Super drone lands on aircraft carrier

The U.S. Navy used a computer program to land the fighter jet-sized drone on a moving aircraft carrier--one of the most difficult types of landings pilots face.
Written by David Worthington, Contributor
The U.S. military says that the "super drone's" landing is an historical occasion.

The United States Navy has successfully landed an experimental Northrop Grumman fighter drone on an aircraft carrier.

Northrop Grumman's X-47B touched down on the USS George H.W. Bush off the coast of Virginia today, the AP reports. The drone's landing is a first in aviation history and is considered to be a difficult maneuver. It also signals a broadening role for drones in warfare beyond routine surveillance and targeted bombing missions.

The X-47B and drones like it will have far more robust specifications than the military's controversial Predator drones. The prototype reaches a maximum altitude of 40,000 feet, has a range of over 2,000 nautical miles, refuels during flights, and can carry a payload of 14,000 pounds, the AP reports. The Predator drone can carry a maximum load of 1,100 pounds, and its range is limited to 675 nautical miles.

Drones based on the X-47B design are expected to enter service by 2019 under the military's Unmanned Carrier-Launched Surveillance and Strike (UCLASS) program. Boeing, General Atomics and Lockhead are all building competing aircrafts. Consider this to be the "horse and buggy" days of drones.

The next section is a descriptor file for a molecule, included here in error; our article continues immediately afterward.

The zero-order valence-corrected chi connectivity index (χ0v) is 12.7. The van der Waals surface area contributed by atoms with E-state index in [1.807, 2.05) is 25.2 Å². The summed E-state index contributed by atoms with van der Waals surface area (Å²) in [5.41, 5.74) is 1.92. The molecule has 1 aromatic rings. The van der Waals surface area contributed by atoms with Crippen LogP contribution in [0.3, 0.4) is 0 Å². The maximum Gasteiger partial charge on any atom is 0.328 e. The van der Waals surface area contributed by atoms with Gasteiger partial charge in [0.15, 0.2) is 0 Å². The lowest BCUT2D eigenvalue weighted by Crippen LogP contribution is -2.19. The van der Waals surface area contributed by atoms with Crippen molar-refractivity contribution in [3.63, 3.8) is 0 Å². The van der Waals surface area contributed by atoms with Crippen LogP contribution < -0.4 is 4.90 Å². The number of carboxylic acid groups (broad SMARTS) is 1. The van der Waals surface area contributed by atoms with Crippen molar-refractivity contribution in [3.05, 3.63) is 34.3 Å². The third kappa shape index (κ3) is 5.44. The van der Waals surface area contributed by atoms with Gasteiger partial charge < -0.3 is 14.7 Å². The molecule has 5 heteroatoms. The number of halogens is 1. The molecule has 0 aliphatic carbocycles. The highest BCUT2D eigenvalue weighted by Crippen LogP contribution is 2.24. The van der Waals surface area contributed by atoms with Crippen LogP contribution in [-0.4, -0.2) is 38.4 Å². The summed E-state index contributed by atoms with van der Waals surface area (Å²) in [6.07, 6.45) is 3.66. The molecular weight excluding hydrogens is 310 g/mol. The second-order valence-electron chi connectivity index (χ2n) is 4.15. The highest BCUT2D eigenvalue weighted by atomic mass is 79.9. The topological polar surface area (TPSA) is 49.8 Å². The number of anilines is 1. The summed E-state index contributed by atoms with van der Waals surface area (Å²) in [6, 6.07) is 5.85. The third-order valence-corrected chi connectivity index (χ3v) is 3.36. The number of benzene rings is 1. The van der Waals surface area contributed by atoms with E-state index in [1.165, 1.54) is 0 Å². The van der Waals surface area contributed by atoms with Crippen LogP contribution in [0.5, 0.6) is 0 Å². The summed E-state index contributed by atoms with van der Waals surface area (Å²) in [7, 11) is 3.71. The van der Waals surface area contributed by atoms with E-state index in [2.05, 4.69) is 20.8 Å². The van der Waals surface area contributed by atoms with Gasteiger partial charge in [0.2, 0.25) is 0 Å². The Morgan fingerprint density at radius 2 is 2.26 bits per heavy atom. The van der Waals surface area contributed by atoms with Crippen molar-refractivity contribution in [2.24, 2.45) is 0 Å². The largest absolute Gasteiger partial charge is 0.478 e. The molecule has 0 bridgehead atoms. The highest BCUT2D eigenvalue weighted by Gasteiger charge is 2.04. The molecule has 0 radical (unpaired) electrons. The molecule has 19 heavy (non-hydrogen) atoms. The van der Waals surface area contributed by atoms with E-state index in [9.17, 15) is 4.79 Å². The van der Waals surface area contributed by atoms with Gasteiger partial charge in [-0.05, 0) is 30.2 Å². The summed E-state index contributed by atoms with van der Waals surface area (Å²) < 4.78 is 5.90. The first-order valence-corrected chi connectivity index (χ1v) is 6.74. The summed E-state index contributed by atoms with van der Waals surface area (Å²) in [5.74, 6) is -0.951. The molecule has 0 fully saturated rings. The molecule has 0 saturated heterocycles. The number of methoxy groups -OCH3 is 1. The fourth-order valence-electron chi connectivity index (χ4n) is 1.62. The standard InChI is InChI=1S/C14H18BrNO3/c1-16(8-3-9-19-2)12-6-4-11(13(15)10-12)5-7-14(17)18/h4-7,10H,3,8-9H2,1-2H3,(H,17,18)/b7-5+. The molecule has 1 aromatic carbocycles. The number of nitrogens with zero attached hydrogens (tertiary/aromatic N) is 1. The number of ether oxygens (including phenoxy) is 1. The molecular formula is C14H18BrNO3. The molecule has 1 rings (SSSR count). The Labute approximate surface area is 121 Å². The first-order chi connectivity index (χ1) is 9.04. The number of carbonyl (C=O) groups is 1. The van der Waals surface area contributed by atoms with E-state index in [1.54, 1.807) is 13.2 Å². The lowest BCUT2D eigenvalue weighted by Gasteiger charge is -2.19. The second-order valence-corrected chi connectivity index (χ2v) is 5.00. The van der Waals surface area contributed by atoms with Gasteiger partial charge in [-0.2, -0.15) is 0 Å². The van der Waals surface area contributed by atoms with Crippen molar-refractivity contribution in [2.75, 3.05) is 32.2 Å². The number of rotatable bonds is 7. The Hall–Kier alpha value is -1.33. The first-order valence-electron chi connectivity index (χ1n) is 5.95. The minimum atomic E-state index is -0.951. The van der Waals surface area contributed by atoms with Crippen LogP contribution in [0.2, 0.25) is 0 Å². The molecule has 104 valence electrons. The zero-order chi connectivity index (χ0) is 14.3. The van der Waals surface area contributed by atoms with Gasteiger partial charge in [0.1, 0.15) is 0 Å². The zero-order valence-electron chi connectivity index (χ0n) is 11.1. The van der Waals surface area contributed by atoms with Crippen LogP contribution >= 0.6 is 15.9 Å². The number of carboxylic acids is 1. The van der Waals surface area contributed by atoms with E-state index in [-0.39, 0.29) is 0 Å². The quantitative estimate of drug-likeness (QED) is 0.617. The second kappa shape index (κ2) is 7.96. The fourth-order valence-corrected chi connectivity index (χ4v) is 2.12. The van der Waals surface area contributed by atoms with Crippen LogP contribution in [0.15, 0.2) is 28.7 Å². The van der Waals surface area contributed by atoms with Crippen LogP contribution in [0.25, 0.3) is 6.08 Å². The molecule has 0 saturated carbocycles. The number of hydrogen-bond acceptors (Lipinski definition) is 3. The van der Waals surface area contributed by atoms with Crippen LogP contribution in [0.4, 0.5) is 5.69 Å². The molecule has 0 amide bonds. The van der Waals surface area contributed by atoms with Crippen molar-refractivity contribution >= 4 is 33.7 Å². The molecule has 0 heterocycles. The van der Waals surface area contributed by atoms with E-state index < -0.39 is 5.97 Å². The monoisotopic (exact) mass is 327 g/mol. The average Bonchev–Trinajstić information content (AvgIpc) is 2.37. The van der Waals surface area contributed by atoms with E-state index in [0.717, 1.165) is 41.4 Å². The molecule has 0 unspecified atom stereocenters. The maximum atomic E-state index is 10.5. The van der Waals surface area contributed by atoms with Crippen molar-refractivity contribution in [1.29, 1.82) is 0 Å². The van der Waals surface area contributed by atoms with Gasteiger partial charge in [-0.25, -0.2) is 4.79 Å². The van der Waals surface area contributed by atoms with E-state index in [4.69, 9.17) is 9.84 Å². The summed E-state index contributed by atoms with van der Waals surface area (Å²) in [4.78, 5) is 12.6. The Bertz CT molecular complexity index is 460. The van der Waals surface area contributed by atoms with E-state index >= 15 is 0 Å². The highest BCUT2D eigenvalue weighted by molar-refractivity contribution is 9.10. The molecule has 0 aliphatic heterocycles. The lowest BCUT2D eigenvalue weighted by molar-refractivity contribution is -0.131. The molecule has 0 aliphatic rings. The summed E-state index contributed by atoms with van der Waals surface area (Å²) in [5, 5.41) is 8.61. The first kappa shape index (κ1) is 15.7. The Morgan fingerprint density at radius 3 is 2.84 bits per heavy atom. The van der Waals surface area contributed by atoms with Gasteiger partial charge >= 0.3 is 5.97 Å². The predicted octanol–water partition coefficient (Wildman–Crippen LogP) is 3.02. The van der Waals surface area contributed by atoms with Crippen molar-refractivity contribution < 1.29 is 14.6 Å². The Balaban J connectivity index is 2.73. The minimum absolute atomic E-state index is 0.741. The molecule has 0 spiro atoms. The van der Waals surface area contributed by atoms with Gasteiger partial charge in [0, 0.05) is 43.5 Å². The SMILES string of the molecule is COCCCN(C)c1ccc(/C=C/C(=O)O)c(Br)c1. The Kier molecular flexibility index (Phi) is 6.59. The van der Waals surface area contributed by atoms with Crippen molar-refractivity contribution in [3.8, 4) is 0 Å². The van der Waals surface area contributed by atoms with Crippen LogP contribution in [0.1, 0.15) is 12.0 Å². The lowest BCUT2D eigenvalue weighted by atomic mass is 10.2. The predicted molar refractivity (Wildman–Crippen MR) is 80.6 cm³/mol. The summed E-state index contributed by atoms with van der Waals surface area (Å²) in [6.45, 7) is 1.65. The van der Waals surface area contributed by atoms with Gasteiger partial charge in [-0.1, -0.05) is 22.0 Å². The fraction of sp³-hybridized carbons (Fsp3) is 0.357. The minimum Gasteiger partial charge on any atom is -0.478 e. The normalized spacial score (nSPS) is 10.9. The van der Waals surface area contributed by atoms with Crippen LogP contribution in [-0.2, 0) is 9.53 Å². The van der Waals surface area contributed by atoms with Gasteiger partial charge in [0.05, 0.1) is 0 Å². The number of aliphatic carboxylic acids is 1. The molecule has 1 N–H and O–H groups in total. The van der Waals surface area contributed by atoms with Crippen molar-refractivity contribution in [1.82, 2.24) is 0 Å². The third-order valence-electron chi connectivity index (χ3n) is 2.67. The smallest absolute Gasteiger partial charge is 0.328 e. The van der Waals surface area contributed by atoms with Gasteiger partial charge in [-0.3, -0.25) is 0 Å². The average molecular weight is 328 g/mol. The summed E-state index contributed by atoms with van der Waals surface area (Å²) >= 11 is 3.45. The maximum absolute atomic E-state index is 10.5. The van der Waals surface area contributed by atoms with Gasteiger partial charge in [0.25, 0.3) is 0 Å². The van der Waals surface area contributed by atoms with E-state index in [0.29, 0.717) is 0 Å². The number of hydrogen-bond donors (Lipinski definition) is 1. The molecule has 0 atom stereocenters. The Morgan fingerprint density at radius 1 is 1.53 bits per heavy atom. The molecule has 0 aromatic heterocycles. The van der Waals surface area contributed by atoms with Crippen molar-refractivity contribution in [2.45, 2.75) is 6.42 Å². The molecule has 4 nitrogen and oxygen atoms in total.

It makes perfect sense for human pilots to be removed from future military aircraft as drone technology advances. Designing an aircraft around a person is much more expensive, limits speed and maneuverability, and requires costly training. A drone fleet would be more cost-efficient and be produced in greater numbers and much more rapidly than it would take to test and deliver manned fighters.

Recall how the F-35 Joint Strike Fighter has become the most expensive fighter jet ever made. The program has been an historic Pentagon boondoggle, plagued by massive cost overruns, delays, and technical failures. The F-35 program has cost U.S. taxpayers over US$84 billion, and is estimated to cost $1.5 trillion over the course of the next 55 years to develop, fly, and maintain.

The economics of drones, which are less complicated to manufacture, is evident by comparison (even though the X-47's budget also ballooned past its initial projected funding as many contracts do). The Pentagon has had many, many "Solyndras," far eclipsing the money wasted on the failed solar panel maker.

The elevation of drones to roles once filled by humans raises questions.

Will the next generation of "aces" be machines, and who will be held accountable for lethal actions when military aircraft are fully autonomous?

(image credit: U.S. Air Force/Rob Densmore)

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